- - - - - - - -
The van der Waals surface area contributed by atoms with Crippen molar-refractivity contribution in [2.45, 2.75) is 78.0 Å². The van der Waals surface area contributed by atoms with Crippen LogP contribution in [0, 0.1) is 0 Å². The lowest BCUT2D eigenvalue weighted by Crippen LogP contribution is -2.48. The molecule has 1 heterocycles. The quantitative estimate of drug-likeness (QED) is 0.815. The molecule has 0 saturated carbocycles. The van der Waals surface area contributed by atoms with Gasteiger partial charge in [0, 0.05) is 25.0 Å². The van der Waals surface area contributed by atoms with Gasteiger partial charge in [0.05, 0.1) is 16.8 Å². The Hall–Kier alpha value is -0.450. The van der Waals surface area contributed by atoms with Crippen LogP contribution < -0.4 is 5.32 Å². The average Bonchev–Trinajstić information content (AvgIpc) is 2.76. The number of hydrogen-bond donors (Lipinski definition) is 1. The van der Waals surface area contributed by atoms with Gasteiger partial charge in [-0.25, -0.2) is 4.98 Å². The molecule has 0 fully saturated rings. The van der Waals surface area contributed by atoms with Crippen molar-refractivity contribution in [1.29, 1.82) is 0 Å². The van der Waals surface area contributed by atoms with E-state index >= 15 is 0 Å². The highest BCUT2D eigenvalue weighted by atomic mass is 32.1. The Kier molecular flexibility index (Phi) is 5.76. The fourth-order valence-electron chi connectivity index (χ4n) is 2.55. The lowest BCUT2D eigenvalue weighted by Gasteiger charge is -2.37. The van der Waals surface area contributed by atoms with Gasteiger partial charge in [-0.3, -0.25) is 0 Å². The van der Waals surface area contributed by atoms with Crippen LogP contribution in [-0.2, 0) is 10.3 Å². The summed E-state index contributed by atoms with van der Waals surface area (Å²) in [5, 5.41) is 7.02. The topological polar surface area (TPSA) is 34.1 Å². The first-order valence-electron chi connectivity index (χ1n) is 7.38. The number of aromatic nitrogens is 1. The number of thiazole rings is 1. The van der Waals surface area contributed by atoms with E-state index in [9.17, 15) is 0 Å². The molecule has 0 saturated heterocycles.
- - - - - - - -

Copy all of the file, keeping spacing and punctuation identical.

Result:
The van der Waals surface area contributed by atoms with Crippen molar-refractivity contribution in [2.45, 2.75) is 78.0 Å². The van der Waals surface area contributed by atoms with Crippen LogP contribution in [0, 0.1) is 0 Å². The lowest BCUT2D eigenvalue weighted by Crippen LogP contribution is -2.48. The molecule has 1 heterocycles. The quantitative estimate of drug-likeness (QED) is 0.815. The molecule has 0 saturated carbocycles. The van der Waals surface area contributed by atoms with Gasteiger partial charge in [0, 0.05) is 25.0 Å². The van der Waals surface area contributed by atoms with Gasteiger partial charge in [0.05, 0.1) is 16.8 Å². The Hall–Kier alpha value is -0.450. The van der Waals surface area contributed by atoms with Crippen LogP contribution < -0.4 is 5.32 Å². The average Bonchev–Trinajstić information content (AvgIpc) is 2.76. The number of hydrogen-bond donors (Lipinski definition) is 1. The van der Waals surface area contributed by atoms with Gasteiger partial charge in [-0.25, -0.2) is 4.98 Å². The molecule has 0 fully saturated rings. The van der Waals surface area contributed by atoms with Crippen molar-refractivity contribution in [1.29, 1.82) is 0 Å². The van der Waals surface area contributed by atoms with E-state index >= 15 is 0 Å². The highest BCUT2D eigenvalue weighted by atomic mass is 32.1. The Kier molecular flexibility index (Phi) is 5.76. The fourth-order valence-electron chi connectivity index (χ4n) is 2.55. The lowest BCUT2D eigenvalue weighted by Gasteiger charge is -2.37. The van der Waals surface area contributed by atoms with Gasteiger partial charge in [-0.3, -0.25) is 0 Å². The van der Waals surface area contributed by atoms with Crippen LogP contribution in [-0.2, 0) is 10.3 Å². The summed E-state index contributed by atoms with van der Waals surface area (Å²) in [5, 5.41) is 7.02. The topological polar surface area (TPSA) is 34.1 Å². The first-order valence-electron chi connectivity index (χ1n) is 7.38. The number of aromatic nitrogens is 1. The number of thiazole rings is 1. The van der Waals surface area contributed by atoms with E-state index in [9.17, 15) is 0 Å². The molecule has 0 saturated heterocycles.